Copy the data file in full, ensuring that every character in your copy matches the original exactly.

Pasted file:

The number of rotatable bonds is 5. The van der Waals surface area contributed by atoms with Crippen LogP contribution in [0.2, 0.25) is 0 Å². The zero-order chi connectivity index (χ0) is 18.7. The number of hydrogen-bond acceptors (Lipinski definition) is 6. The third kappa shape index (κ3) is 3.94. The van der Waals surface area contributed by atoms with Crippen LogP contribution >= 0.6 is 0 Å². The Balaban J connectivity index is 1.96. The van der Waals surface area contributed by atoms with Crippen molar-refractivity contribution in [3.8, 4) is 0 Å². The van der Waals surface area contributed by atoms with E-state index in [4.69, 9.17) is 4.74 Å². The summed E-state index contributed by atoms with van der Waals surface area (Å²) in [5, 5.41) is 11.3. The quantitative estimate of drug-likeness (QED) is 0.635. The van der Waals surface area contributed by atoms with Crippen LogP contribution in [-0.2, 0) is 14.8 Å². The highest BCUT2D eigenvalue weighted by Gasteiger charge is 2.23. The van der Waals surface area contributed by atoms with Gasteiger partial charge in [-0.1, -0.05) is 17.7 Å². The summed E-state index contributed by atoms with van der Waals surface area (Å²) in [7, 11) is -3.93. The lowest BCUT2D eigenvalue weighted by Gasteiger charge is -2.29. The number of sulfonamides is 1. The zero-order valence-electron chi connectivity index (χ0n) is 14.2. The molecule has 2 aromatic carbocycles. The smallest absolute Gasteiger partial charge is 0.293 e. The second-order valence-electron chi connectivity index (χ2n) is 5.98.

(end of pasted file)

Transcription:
The number of rotatable bonds is 5. The van der Waals surface area contributed by atoms with Crippen LogP contribution in [0.2, 0.25) is 0 Å². The zero-order chi connectivity index (χ0) is 18.7. The number of hydrogen-bond acceptors (Lipinski definition) is 6. The third kappa shape index (κ3) is 3.94. The van der Waals surface area contributed by atoms with Crippen LogP contribution >= 0.6 is 0 Å². The Balaban J connectivity index is 1.96. The van der Waals surface area contributed by atoms with Crippen molar-refractivity contribution in [3.8, 4) is 0 Å². The van der Waals surface area contributed by atoms with E-state index in [4.69, 9.17) is 4.74 Å². The summed E-state index contributed by atoms with van der Waals surface area (Å²) in [5, 5.41) is 11.3. The quantitative estimate of drug-likeness (QED) is 0.635. The van der Waals surface area contributed by atoms with Crippen LogP contribution in [-0.2, 0) is 14.8 Å². The highest BCUT2D eigenvalue weighted by Gasteiger charge is 2.23. The van der Waals surface area contributed by atoms with Gasteiger partial charge in [-0.1, -0.05) is 17.7 Å². The summed E-state index contributed by atoms with van der Waals surface area (Å²) in [7, 11) is -3.93. The lowest BCUT2D eigenvalue weighted by Gasteiger charge is -2.29. The number of sulfonamides is 1. The zero-order valence-electron chi connectivity index (χ0n) is 14.2. The molecule has 2 aromatic carbocycles. The smallest absolute Gasteiger partial charge is 0.293 e. The second-order valence-electron chi connectivity index (χ2n) is 5.98.